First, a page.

In the opening playoff games, the key player Memphis received in the three-team trade, veteran forward Tayshaun Prince, has averaged 8.8 points on 42.9 percent shooting. It’s unclear if a second consecutive one-and-done to the Clippers would cost Hollins his job.
Milling in the visitor’s locker room at Staples Center on Monday, new Grizzlies CEO Jason Levien praised Hollins’ coaching chops this season, but offered no insight into the new ownership group’s thinking.
“We, as an organization, agreed we wouldn’t have any comments other than to say that he’s a real asset to the team,” Levien told NBA.com. “I think we had the best record in franchise history. I think that Lionel led the way to that, led us through some adversity, real adversity in changing of players, in changing ownership. The interesting thing in the process when you buy a team is that you don’t get to talk to the management and the coaches while you’re in that process, so we really stepped in on Nov. 1. And so we got to know everybody and it’s been a very positive season overall.”
Seated at his locker not 10 feet from Levien, Grizzlies point guard Mike Conley said players have not talked individually to Hollins, but that they do discuss his fuzzy situation.
“It does seem like it’s weird that it’s taken so long or if it’s going to happen or what, and we’re having such a successful year. I think everyone’s in agreement with that,” Conley said. “Him not being a part of the team next year, and the coaching staff, I think that would be kind of a shock.”
Del Negro, 46, said he and Clippers management held “discussions early on, but nothing significant.” He said he hasn’t allowed his own uncertain future to tug at him as he’s worked to develop the long-term growth of a franchise (which includes convincing Paul to commit to a long-term contract this summer) that has spent the better portion of 40 years as a league laughingstock.
New Clippers CEO Gary Sacks, a long-time member of the front office who was promoted to his current position last offseason after the man who hired Del Negro, Neil Olshey, exited to become general manager of the Portland Trail Blazers, told The Los Angeles Times on Monday that Del Negro and his staff have done a “terrific job.”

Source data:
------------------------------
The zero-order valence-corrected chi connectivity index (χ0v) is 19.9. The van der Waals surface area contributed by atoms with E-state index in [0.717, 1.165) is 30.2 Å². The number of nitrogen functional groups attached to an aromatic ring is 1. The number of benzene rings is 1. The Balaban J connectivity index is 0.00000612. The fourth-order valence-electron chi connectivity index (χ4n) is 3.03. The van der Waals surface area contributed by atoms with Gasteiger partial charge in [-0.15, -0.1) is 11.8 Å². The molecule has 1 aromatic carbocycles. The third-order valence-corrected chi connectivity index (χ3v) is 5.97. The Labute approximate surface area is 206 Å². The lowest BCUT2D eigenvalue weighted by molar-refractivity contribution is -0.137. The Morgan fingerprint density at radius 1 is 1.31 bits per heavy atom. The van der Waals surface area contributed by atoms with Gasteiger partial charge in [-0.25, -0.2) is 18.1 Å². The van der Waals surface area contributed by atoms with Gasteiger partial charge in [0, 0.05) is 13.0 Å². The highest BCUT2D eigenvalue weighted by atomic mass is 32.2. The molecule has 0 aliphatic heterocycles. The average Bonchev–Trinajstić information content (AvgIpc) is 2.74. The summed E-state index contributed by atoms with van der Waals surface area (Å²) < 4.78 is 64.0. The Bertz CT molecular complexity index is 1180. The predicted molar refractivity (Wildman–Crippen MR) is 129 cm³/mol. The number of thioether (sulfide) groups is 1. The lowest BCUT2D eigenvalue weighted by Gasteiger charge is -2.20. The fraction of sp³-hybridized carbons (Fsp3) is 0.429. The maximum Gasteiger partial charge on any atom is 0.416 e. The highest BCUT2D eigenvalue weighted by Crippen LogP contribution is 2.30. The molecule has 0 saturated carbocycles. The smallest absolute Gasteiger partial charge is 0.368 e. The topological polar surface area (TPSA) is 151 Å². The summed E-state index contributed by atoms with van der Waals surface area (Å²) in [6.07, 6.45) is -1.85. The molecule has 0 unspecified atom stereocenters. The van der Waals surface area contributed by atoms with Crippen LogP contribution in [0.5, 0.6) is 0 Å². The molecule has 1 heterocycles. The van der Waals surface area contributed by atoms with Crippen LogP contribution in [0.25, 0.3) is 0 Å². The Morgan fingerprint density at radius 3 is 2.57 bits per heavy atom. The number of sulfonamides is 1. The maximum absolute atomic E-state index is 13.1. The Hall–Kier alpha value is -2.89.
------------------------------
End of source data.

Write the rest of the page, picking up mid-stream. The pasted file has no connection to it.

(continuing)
“They deserve a huge amount of credit for the way the team has played and the way our roster has developed,” Sacks said.
Echoing Del Negro, Sacks said attention should be focused on the playoffs, and he acknowledged “that this,” Del Negro’s unresolved contract situation, “is a distraction bothers me.”
Hollins, 214-201 in his three stints with Memphis, was outspoken before and after ownership pulled the trigger on the Gay trade, a move perceived by many to be more about unburdening the franchise of Gay’s sizable contract than putting a winner on the floor.
His most colorful comment after the trade implied that the organization’s small-market status dictated terms to the new ownership group. It completed two midseason trades that got Memphis under the luxury tax as it sent away five players, wrecked Hollins’ rotation and lost the team its top scorer:
“When you have champagne taste, you can’t be on a beer budget.”
On Monday in L.A., Hollins said he took “a lot of flak” for comments he made and for comments “that were taken differently than I intended them to be.” But he said at no time has he grown frustrated by not being offered an extension.
“Once I squelched that [the firestorm over his trade comments] and got back to just being able to coach basketball, that’s what I do,” Hollins said. “That’s what I have a passion for and I’ll do it for as long as I have a passion or as long as they’ll let me do it.
“Whichever comes first.”